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I was a stranger, and you welcomed me

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The Anglican Church welcomes you!

“I was a stranger, and you welcomed me.”

Here in Churchland, we almost always believe ourselves to be welcoming and warm. We like to think that our parishes will greet newcomers with open arms, with smiles, with true Christian hospitality (just like our signs say we do!).

I was delighted this morning to receive such a greeting.

I was worshiping with friends at their church, so I walked into the building with them – but was still greeted by a greeter who made sure I had the books and bulletin. Before I had reached the pew (about 5 rows up) I’d heard “Good morning!” and “Hello!” with smiles from everyone I passed. During the peace a few folks made a special effort to come over to me, even when (especially when?) they knew I was with my friends. Coffee hour was more of the same – people introducing themselves, people offering me coffee (bless!), people engaging in polite conversations.

They didn’t ignore me.

They didn’t try to get me on a committee.

They didn’t try to hand me envelopes.

They didn’t stare at me awkwardly.

They didn’t hover around in large groups trying to convince me to bring all my young friends with me next time.

They simply welcomed me. It was lovely. It was how a church should be. It was comfortable and casual. They enjoyed my being there, they invited me to return, they were happily shocked to discover that I was a priest (though a few laughed that my knowledge of the BAS had been a clue of my being a regular church-goer!).

It was the type of reception that everyone hopes for when they enter a church. It was the type of reception I hope and pray everyone will receive when they enter a new worship space. But, sadly, I know that this is not always the case. Many of us have had negative experiences of being the stranger (I’ve been kicked out of pews, I’ve been told I’m worshiping wrong, I’ve been told my sandals are inappropriate in a church…)

So today I celebrate the welcome I received. I celebrate every church that lives out this welcoming ministry at every opportunity. I pray that every church might be as welcoming as they think they are, so that we can show those walking through our doors that we truly live out the Gospel.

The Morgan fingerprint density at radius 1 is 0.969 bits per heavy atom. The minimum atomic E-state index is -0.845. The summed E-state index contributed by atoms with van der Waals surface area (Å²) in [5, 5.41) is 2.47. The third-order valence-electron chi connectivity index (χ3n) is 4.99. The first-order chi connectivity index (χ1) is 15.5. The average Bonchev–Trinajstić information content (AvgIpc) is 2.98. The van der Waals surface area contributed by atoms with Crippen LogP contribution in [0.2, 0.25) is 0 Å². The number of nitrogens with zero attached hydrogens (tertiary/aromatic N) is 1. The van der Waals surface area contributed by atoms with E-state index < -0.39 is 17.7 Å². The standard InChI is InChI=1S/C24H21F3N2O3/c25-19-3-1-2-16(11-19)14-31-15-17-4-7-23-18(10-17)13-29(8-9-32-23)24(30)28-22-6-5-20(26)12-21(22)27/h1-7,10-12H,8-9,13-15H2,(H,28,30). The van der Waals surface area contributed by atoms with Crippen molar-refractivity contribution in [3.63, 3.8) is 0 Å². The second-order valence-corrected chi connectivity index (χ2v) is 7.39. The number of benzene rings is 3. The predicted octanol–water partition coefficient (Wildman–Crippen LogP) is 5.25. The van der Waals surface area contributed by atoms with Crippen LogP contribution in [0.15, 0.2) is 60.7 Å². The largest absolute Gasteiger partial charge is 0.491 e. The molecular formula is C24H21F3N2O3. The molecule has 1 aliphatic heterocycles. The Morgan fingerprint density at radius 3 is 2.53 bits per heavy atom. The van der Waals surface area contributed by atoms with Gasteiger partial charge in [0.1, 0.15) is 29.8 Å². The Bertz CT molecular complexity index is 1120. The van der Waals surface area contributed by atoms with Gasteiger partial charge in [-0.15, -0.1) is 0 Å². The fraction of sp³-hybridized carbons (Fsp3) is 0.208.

What are the best welcomes you have received in a worshiping community?

About Laura Marie Piotrowicz

I'm a high-energy priest, now serving in the Diocese of Niagara, catching glimpses of the kingdom in daily life. I consider church to be a verb, and I'm passionate about prayer, eco-theology, and social justice. I love travel, reading, canoeing, camping, gardening and cooking, playing with my dogs, and drinking good coffee. http://everydaychristianityblog.blogspot.ca
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6 Responses to I was a stranger, and you welcomed me

  1. Kyle Norman

    As clergy it is often hard to get authentic welcome’s – at lease anglican churches.  Usually there is the understanding that another clergy is in the midst.  So I often get a special “And we welcome Reverend Norman and his family here. .’  Then people deal with me as preist – not as visitor.

    I have to say, I like being anonymous.  I don’t like grand displays.  If the people will turn around in the pews and greet me, that’s great.  I am generally not looking for conversations, because it usually involves ‘What do you do? Oh a priest. Well nice to meet you.’  So I enjoy it when I am acknowledged and smiled at (maybe a handshake) but then generally given space conducive to worship.

    Now if you ever do a post about horrible welcomes . . boy could I tell you some stories!

  2. I too have had the announcement of being clergy throw off an authentic greeting. It was so lovely to just be me in that context – friend, Auntie, fellow worshiper. The only way I have ever been greeted in that particular parish is as a guest – in my friends’ wedding, at their son’s baptism, and random visits. So the folks don’t know me well enough or see me often enough to expect me as anything else. Even during the coffee hour when folks came to chat, the conversation was around how I knew the family and was I *sure* I didn’t want some cake?